The Robotics 11 course covers practical application of systems and control that go into robotic construction and design, with a particular focus on mechanical components. Students will develop knowledge of the key individual elements (mechanical and electrical/electronic) with the goal of creating effective structures, behaviours, and motion. High-level concepts about robotics will be introduced and discussed, such as robotic technology in the community and industry, similarities and differences between autonomous and remotely controlled robots, and simple robotic design and production. Prerequisite: Tech Explorations 10 or with Instructor’s permission (for 2022-2023 academic year)

 

 

Robotics 12

Robotics 12 complements the Robotics 11 course by shifting focus to logic and programming with common microcontrollers (Arduino, Raspberry Pi, ESP32) using DC circuit concepts to connect various technologies. As a true interdisciplinary course, the gamut of skills identified in the ADST curriculum will be practiced and improved through the duration of this course.

Projects will be larger and more complete than in previous years, and will be tailored to specific student interests and societal trends. Students will spend a greater portion of time working with advanced topics such as autonomous strategies, sensor data processing, and situational analysis. A portion of the year will be set aside for student-led project choice – individuals will identify an area of interest for personal development, set measurable goals, and complete regular progress reports.

Computer Programming 11

The Grade 11 Computer Programming course is the first formal programming course offered at STMC, providing students with an opportunity to hone the programming foundation built in Technology Explorations 10. Continuing to work within the Javascript/ECMAScript ecosystem, students will have a broad range of experiences such as interactive web programming, cross-platform development, an introduction to server-side scripting, and even task automation in the browser. Specific topics will be explored based on class interest.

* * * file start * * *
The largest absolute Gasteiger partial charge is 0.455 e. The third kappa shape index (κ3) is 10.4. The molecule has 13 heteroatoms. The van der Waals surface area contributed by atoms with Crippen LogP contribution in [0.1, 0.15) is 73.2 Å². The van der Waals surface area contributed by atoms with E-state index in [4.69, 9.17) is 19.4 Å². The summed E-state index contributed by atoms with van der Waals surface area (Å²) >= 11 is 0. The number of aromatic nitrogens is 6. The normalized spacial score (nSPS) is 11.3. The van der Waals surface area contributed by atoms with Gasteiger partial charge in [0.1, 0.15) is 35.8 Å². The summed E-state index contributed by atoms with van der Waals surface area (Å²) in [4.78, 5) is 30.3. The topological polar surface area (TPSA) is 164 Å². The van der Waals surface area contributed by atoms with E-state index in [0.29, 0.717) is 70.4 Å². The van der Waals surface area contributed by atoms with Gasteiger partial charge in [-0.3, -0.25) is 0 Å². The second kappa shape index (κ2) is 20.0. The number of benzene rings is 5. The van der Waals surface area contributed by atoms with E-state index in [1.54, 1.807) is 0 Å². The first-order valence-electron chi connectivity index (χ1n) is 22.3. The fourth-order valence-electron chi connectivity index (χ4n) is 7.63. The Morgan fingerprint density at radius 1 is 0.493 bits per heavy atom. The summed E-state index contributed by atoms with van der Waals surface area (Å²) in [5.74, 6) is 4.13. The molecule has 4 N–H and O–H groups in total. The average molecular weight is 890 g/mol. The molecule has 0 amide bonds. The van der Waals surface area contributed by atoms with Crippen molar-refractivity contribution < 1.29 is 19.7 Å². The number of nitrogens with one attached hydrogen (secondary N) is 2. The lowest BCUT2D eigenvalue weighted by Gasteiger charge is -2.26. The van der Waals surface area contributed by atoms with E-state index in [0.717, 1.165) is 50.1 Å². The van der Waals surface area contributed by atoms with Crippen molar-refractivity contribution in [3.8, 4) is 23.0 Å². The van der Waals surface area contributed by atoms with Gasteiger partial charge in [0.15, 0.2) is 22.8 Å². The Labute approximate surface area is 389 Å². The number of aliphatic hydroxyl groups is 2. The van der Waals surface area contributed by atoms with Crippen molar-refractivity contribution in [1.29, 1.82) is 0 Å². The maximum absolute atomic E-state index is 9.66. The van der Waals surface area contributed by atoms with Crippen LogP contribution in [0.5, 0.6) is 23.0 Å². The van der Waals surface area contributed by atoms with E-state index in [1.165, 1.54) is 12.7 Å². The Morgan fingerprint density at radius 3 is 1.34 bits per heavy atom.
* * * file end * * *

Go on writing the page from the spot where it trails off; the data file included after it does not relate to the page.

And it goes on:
This course is primarily project- and experience-based, and students will be provided with ample class time to complete assigned materials. Students who work efficiently and manage their time well (and have a strong working knowledge of previous concepts) should not expect regular homework from this class. Additional assignments and extensions are available for students seeking further challenges.

Prerequisite: Tech Explorations 10 or with Instructor’s permission (for 2022-2023 academic year)

Computer Programming 12

As the direct successor to Computer Programming 11, this course continues development of JS/ES concepts in a multitude of environments. Students develop projects that build familiarity with libraries, frameworks, databases, REST services, and toolchains. Modular design is highlighted, and strategies for dividing tasks between team members are regularly practiced. By the end of the year, students will have proposed and worked on a non-profit project for a client either within the school or community.

This course is designed to be a lighter option to Computer Science 12; it focuses on increasing the breadth of projects rather than teaching advanced concepts with rigorous testing. Students who work efficiently and manage their time well should not expect regular homework from this class. A practical arts credit is provided instead of a mathematics credit, and students who are planning to enter a computer science program in university should consider the Computer Science 12 course instead.

Prerequisite: Computer Programming 11 or with Instructor’s permission (for 2022-2023 academic year)

Design Engineering 11

The Grade 11 course provides an advanced level of development and awareness and understanding of real-life experiences in designing and in the developments and opportunities seen in creative, manufacturing and engineering industries.

There is a lot of project-based learning to test your skills and you’ll see the outcome of your design from concept to making a tangible outcome. This means you’ll be able to build a great portfolio of your best-quality projects, academic and industry briefs, and case studies, during your studies.

Students learning will follow the below statements:

  • Demonstrate their understanding that all design and technological activity takes place within contexts that influence the outcomes design practice 
  • Develop an experienced understanding of an iterative design process and the relevance of these to industry practice 
  • Develop realistic design proposals as a result the exploration of design opportunities and users’ (and stakeholders) needs, wants and values